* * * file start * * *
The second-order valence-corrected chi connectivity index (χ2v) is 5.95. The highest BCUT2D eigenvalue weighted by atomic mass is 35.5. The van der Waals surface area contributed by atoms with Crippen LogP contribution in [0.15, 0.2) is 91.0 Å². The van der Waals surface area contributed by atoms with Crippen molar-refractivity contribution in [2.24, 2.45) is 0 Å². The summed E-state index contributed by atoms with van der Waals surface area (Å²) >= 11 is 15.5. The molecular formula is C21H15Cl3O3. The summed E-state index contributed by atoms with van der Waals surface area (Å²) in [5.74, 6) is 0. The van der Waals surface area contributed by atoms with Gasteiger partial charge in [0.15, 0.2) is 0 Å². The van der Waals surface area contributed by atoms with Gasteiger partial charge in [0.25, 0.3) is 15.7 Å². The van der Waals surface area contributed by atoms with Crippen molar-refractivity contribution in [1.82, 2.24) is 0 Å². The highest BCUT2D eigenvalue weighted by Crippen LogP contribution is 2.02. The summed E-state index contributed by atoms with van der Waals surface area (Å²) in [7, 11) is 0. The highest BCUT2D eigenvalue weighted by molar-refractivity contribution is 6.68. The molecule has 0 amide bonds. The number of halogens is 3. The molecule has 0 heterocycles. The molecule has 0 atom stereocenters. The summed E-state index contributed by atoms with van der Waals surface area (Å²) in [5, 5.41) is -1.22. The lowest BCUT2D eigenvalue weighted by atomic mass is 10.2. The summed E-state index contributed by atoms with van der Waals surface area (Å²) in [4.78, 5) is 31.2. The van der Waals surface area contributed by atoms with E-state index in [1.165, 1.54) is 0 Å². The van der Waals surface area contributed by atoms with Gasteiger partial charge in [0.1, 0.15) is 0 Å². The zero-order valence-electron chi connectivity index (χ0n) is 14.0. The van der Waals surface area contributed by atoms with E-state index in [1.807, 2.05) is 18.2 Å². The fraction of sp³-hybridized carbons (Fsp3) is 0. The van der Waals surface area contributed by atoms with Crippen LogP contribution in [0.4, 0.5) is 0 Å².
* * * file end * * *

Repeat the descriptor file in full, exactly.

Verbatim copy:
The second-order valence-corrected chi connectivity index (χ2v) is 5.95. The highest BCUT2D eigenvalue weighted by atomic mass is 35.5. The van der Waals surface area contributed by atoms with Crippen LogP contribution in [0.15, 0.2) is 91.0 Å². The van der Waals surface area contributed by atoms with Crippen molar-refractivity contribution in [2.24, 2.45) is 0 Å². The summed E-state index contributed by atoms with van der Waals surface area (Å²) >= 11 is 15.5. The molecular formula is C21H15Cl3O3. The summed E-state index contributed by atoms with van der Waals surface area (Å²) in [5.74, 6) is 0. The van der Waals surface area contributed by atoms with Gasteiger partial charge in [0.15, 0.2) is 0 Å². The van der Waals surface area contributed by atoms with Gasteiger partial charge in [0.25, 0.3) is 15.7 Å². The van der Waals surface area contributed by atoms with Crippen molar-refractivity contribution in [1.82, 2.24) is 0 Å². The highest BCUT2D eigenvalue weighted by Crippen LogP contribution is 2.02. The summed E-state index contributed by atoms with van der Waals surface area (Å²) in [7, 11) is 0. The highest BCUT2D eigenvalue weighted by molar-refractivity contribution is 6.68. The molecule has 0 amide bonds. The number of halogens is 3. The molecule has 0 heterocycles. The molecule has 0 atom stereocenters. The summed E-state index contributed by atoms with van der Waals surface area (Å²) in [5, 5.41) is -1.22. The lowest BCUT2D eigenvalue weighted by atomic mass is 10.2. The summed E-state index contributed by atoms with van der Waals surface area (Å²) in [4.78, 5) is 31.2. The van der Waals surface area contributed by atoms with E-state index in [1.165, 1.54) is 0 Å². The van der Waals surface area contributed by atoms with Gasteiger partial charge in [0.1, 0.15) is 0 Å². The zero-order valence-electron chi connectivity index (χ0n) is 14.0. The van der Waals surface area contributed by atoms with E-state index in [1.807, 2.05) is 18.2 Å². The fraction of sp³-hybridized carbons (Fsp3) is 0. The van der Waals surface area contributed by atoms with Crippen LogP contribution in [0.4, 0.5) is 0 Å².